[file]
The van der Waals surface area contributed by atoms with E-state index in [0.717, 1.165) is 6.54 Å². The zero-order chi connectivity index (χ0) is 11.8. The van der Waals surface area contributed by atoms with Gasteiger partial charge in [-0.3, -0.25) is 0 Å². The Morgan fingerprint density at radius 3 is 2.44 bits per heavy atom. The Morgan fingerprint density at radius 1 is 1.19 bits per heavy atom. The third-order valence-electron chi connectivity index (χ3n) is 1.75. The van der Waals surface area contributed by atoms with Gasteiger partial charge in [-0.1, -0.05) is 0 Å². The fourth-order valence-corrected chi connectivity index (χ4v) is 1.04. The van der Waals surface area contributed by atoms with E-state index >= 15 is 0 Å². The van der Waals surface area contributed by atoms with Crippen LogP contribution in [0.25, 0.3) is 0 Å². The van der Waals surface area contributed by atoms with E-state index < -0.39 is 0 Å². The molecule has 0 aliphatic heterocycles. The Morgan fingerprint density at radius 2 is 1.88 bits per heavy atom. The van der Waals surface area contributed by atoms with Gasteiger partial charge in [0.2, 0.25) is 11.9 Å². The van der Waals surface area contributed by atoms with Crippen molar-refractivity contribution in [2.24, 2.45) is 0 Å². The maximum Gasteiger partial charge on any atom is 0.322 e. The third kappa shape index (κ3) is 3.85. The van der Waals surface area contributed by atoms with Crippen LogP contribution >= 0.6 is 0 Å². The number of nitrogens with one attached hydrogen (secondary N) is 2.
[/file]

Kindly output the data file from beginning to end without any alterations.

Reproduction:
The van der Waals surface area contributed by atoms with E-state index in [0.717, 1.165) is 6.54 Å². The zero-order chi connectivity index (χ0) is 11.8. The van der Waals surface area contributed by atoms with Gasteiger partial charge in [-0.3, -0.25) is 0 Å². The Morgan fingerprint density at radius 3 is 2.44 bits per heavy atom. The Morgan fingerprint density at radius 1 is 1.19 bits per heavy atom. The third-order valence-electron chi connectivity index (χ3n) is 1.75. The van der Waals surface area contributed by atoms with Gasteiger partial charge in [-0.1, -0.05) is 0 Å². The fourth-order valence-corrected chi connectivity index (χ4v) is 1.04. The van der Waals surface area contributed by atoms with E-state index >= 15 is 0 Å². The van der Waals surface area contributed by atoms with Crippen LogP contribution in [0.25, 0.3) is 0 Å². The van der Waals surface area contributed by atoms with E-state index < -0.39 is 0 Å². The molecule has 0 aliphatic heterocycles. The Morgan fingerprint density at radius 2 is 1.88 bits per heavy atom. The van der Waals surface area contributed by atoms with Gasteiger partial charge in [0.2, 0.25) is 11.9 Å². The van der Waals surface area contributed by atoms with Crippen molar-refractivity contribution in [2.24, 2.45) is 0 Å². The maximum Gasteiger partial charge on any atom is 0.322 e. The third kappa shape index (κ3) is 3.85. The van der Waals surface area contributed by atoms with Crippen LogP contribution >= 0.6 is 0 Å². The number of nitrogens with one attached hydrogen (secondary N) is 2.